Dunford added, “Over all domains, Russia has made a concerted effort to increase their capabilities, and we are responding to them.”

The challenges are different in the Indo-Pacific region, he said. The U.S. goal is to follow the rule of law that has benefitted the region since the end of World War II. The U.S. government would like to see China acquiescing to these rules and not trying to replace them.

“In order for us to have a free and open Indo-Pacific, in order to have China comply with international law and standards as they exist or seek to change them in a legitimate venue, what it will take is a collected multilateral response,” Dunford said. “One of the things we work on very hard is to develop a group of like-minded nations that will seek to have a coherent, collective response to violations of international law.”

He added, “To the extent that we are able to do that, we will be able to manage the situation in the Pacific peacefully.”

This article originally appeared on the United States Department of Defense. Follow @DeptofDefense on Twitter.

MIGHTY TACTICAL

China is monitoring its military’s brainwaves and emotions

Employees’ brain waves are reportedly being monitored in factories, state-owned enterprises, and the military across China.

The technology works by placing wireless sensors in employees’ caps or hats which, combined with artificial intelligence algorithms, spot incidents of workplace rage, anxiety, or sadness.

Employers use this “emotional surveillance technology” by then tweaking workflows, including employee placement and breaks, to increase productivity and profits.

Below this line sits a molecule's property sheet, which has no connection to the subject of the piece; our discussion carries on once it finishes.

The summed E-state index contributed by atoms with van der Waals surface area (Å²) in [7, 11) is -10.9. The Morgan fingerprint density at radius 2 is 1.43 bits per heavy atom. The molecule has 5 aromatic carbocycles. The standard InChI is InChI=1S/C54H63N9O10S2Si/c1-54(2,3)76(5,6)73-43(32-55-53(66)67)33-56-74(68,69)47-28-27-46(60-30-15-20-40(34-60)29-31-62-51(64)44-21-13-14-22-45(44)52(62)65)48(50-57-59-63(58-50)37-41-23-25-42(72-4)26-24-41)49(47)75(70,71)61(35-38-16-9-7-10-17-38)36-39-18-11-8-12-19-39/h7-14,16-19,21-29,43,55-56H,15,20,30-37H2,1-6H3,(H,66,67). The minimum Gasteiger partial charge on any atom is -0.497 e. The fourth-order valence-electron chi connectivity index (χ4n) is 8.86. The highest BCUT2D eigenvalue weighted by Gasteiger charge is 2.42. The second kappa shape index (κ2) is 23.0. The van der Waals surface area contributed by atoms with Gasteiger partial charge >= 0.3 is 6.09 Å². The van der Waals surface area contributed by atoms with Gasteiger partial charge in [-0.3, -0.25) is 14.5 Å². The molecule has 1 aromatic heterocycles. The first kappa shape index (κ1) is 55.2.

At State Grid Zhejiang Electric Power in the southeast city of Hangzhou, company profits jumped by $315 million since the technology was introduced in 2014, an official told the South China Morning Post.

Cheng Jingzhou, the official who oversees the company’s program, said “there is no doubt about its effect,” and brain data helps the 40,000-strong firm work to higher standards.

According to the SCMP, more than a dozen businesses and China’s military have used a different programme developed by the government-funded brain surveillance project Neuro Cap, based out of Ningbo University.

“They thought we could read their mind. This caused some discomfort and resistance in the beginning,” Jin Jia, a professor of brain science at Ningbo University told the Post.

“After a while they got used to the device… They wore it all day at work.”

Jin also said that employees’ brainwaves can be enough for managers to send them home.

“When the system issues a warning, the manager asks the worker to take a day off or move to a less critical post. Some jobs require high concentration. There is no room for a mistake.”